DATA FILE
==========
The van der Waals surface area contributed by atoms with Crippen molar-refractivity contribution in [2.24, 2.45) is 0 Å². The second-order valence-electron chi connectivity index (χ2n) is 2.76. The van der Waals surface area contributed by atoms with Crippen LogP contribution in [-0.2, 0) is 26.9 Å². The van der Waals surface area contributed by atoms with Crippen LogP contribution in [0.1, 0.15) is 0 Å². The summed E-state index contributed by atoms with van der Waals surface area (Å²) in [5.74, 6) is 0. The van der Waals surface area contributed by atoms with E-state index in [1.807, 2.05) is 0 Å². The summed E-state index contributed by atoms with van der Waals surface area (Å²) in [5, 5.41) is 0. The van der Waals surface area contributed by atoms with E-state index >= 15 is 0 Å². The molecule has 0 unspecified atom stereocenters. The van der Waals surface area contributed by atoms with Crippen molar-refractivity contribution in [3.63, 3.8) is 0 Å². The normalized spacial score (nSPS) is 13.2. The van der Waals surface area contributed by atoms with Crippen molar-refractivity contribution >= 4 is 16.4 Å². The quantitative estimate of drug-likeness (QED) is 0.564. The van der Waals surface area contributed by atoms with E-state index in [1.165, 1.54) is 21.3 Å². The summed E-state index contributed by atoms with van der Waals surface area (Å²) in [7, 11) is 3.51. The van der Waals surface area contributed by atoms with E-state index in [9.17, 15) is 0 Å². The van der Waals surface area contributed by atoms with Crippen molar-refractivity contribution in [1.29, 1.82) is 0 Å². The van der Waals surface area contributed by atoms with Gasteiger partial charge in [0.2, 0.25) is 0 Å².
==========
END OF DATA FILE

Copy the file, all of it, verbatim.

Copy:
The van der Waals surface area contributed by atoms with Crippen molar-refractivity contribution in [2.24, 2.45) is 0 Å². The second-order valence-electron chi connectivity index (χ2n) is 2.76. The van der Waals surface area contributed by atoms with Crippen LogP contribution in [-0.2, 0) is 26.9 Å². The van der Waals surface area contributed by atoms with Crippen LogP contribution in [0.1, 0.15) is 0 Å². The summed E-state index contributed by atoms with van der Waals surface area (Å²) in [5.74, 6) is 0. The van der Waals surface area contributed by atoms with E-state index in [1.807, 2.05) is 0 Å². The summed E-state index contributed by atoms with van der Waals surface area (Å²) in [5, 5.41) is 0. The van der Waals surface area contributed by atoms with E-state index >= 15 is 0 Å². The molecule has 0 unspecified atom stereocenters. The van der Waals surface area contributed by atoms with Crippen molar-refractivity contribution in [3.63, 3.8) is 0 Å². The normalized spacial score (nSPS) is 13.2. The van der Waals surface area contributed by atoms with Crippen molar-refractivity contribution >= 4 is 16.4 Å². The quantitative estimate of drug-likeness (QED) is 0.564. The van der Waals surface area contributed by atoms with E-state index in [1.165, 1.54) is 21.3 Å². The summed E-state index contributed by atoms with van der Waals surface area (Å²) in [7, 11) is 3.51. The van der Waals surface area contributed by atoms with E-state index in [9.17, 15) is 0 Å². The van der Waals surface area contributed by atoms with Crippen molar-refractivity contribution in [1.29, 1.82) is 0 Å². The van der Waals surface area contributed by atoms with Gasteiger partial charge in [0.2, 0.25) is 0 Å².